In order to form an online identity, you simply need to create something or multiple things that are unique to you as a blogger (not necessarily unique to your individual blog). Remember, people don’t read your blog to find out what it has to say, they want to know what YOU have to say. Some things that many bloggers use to develop their own identity are a logo style that people will associate with you, a theme setup that is unique to your blog(s), a feature on your blog that you are known for, or even a style of writing you have (your bloggers “voice”).

Two Examples Of An Online Identity:

  • The first example of great branding is Daniel Scocco, who writes for Daily Blog Tips, Daily Writing Tips, and Daily Bits. If you look at all three blogs, they use the same theme with a different variation, they use the same style of logo and favicon, and you can easily tell Daniel’s writing style because it is consistent among all three blogs. Daniel has his own style, giving him his own online identity that his readers associate with him.
  • John Chow is another example that many people will be familiar with. John is known for a few things, such as writing about his expensive dining experiences, and his monthly income reports. When you think of John, after thinking of that big green dollar sign, those are probably the first two things that pop into your head.

Whether its your logo, your theme, a weekly/monthly feature you do, or just your writing “voice,” chances are you have developed an online identity that your readers associate with you. Poll your readers and find out what your online identity is to them. That way, if you don’t like the image people get when they think of you, you can work to change it or improve it by creating a better logo, improving your theme, or even tweaking your writing style.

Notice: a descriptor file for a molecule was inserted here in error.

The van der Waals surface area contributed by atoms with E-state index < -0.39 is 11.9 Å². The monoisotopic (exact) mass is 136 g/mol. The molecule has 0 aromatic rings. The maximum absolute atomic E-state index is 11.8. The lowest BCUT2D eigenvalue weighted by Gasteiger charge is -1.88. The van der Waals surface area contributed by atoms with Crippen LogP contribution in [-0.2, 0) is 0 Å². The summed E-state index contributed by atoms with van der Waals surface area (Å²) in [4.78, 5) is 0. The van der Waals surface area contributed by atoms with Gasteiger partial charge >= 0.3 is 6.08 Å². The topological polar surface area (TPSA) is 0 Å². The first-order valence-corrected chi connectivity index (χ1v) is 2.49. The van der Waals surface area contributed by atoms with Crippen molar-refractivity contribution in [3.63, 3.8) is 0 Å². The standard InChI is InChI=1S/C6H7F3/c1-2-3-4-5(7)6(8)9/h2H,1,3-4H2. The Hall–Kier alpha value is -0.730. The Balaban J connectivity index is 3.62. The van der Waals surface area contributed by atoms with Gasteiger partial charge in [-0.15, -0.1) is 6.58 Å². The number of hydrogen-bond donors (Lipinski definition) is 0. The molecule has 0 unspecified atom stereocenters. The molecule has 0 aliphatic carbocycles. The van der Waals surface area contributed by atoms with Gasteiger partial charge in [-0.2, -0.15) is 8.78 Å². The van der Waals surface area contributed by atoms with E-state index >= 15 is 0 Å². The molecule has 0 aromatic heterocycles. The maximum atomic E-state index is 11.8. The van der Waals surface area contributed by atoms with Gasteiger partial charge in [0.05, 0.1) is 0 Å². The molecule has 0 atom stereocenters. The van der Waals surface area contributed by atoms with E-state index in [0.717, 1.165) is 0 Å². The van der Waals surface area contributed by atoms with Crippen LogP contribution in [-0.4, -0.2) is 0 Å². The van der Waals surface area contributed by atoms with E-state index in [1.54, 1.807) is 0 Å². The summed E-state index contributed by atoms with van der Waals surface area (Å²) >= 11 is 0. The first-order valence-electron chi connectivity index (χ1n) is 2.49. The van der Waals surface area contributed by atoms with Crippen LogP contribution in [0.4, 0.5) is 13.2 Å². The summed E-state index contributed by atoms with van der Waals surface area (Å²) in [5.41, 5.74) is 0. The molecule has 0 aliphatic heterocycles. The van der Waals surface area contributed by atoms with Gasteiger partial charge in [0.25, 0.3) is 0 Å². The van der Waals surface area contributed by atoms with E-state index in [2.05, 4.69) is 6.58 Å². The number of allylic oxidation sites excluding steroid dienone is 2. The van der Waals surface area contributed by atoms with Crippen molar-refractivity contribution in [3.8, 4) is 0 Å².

In my case, most of you probably don’t know what I look like in person (you can see me on my About page). With some bloggers you may picture the actual author when you think of them or their site, but I’ve worked really hard to establish an online identity that is different from my offline identity. This is why I use either a logo or favicon for my various avatars (such as MyBlogLog, Yahoo, etc.).  Chances are, if you were to meet me in person, you would say “Kyle, you sound like your blog.” I’ve heard that before on a few occasions, but I embrace that as something I’m doing right. The last thing I do is try to use a consistent “style” on my blogs (except Hack WordPress, but more on that later), because I haven’t seen another blog that looks much like my blogs. I like to own that look, and have readers think of me when they see that look.  😀

When you think of Kyle, what is the first thing you think of? I’d love to hear in the comments below.

What Is Next For Firefox 3.0?

Now that Firefox 3.0 Beta 1 has been released, that leaves us to wonder what we can expect now?   Along with fixing still existing bugs, beta versions of software are also used to continue to improve new features.

Mozilla Links has written about the next steps for Firefox 3.0, now that it has entered beta.   It looks like we’ve got some continued improvements in store for Firefox users.